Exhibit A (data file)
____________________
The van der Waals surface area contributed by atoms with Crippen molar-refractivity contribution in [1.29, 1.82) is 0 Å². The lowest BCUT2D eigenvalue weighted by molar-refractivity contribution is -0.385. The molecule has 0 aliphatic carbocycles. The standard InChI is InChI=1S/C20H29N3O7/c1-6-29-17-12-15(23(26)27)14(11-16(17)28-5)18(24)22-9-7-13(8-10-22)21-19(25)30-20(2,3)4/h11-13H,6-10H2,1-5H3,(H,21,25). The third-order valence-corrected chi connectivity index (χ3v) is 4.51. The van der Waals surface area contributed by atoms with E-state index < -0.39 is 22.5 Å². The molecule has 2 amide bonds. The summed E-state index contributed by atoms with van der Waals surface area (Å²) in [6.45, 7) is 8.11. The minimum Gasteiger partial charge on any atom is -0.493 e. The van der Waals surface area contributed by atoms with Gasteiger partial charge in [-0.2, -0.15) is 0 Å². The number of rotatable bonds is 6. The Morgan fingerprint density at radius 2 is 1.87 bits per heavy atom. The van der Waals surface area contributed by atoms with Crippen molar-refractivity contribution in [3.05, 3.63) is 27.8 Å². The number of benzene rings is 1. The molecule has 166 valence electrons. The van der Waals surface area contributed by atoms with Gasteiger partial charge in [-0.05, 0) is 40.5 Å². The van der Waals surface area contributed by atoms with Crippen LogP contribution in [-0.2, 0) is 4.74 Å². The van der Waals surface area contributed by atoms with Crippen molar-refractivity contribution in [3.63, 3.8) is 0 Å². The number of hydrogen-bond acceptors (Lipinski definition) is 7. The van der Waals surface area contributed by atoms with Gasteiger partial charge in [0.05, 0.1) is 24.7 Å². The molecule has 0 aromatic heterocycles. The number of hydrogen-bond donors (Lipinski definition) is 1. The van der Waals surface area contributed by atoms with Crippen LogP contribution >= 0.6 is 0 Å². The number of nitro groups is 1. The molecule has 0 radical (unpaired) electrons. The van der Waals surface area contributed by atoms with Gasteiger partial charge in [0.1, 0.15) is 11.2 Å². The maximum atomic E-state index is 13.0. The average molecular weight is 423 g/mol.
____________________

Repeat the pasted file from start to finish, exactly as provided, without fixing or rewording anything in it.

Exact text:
The van der Waals surface area contributed by atoms with Crippen molar-refractivity contribution in [1.29, 1.82) is 0 Å². The lowest BCUT2D eigenvalue weighted by molar-refractivity contribution is -0.385. The molecule has 0 aliphatic carbocycles. The standard InChI is InChI=1S/C20H29N3O7/c1-6-29-17-12-15(23(26)27)14(11-16(17)28-5)18(24)22-9-7-13(8-10-22)21-19(25)30-20(2,3)4/h11-13H,6-10H2,1-5H3,(H,21,25). The third-order valence-corrected chi connectivity index (χ3v) is 4.51. The van der Waals surface area contributed by atoms with E-state index < -0.39 is 22.5 Å². The molecule has 2 amide bonds. The summed E-state index contributed by atoms with van der Waals surface area (Å²) in [6.45, 7) is 8.11. The minimum Gasteiger partial charge on any atom is -0.493 e. The van der Waals surface area contributed by atoms with Gasteiger partial charge in [-0.2, -0.15) is 0 Å². The number of rotatable bonds is 6. The Morgan fingerprint density at radius 2 is 1.87 bits per heavy atom. The van der Waals surface area contributed by atoms with Crippen molar-refractivity contribution in [3.05, 3.63) is 27.8 Å². The number of benzene rings is 1. The molecule has 166 valence electrons. The van der Waals surface area contributed by atoms with Gasteiger partial charge in [-0.05, 0) is 40.5 Å². The van der Waals surface area contributed by atoms with Crippen LogP contribution in [-0.2, 0) is 4.74 Å². The van der Waals surface area contributed by atoms with Crippen molar-refractivity contribution in [3.63, 3.8) is 0 Å². The number of hydrogen-bond acceptors (Lipinski definition) is 7. The van der Waals surface area contributed by atoms with Gasteiger partial charge in [0.05, 0.1) is 24.7 Å². The molecule has 0 aromatic heterocycles. The number of hydrogen-bond donors (Lipinski definition) is 1. The van der Waals surface area contributed by atoms with Crippen LogP contribution >= 0.6 is 0 Å². The number of nitro groups is 1. The molecule has 0 radical (unpaired) electrons. The van der Waals surface area contributed by atoms with Gasteiger partial charge in [0.1, 0.15) is 11.2 Å². The maximum atomic E-state index is 13.0. The average molecular weight is 423 g/mol.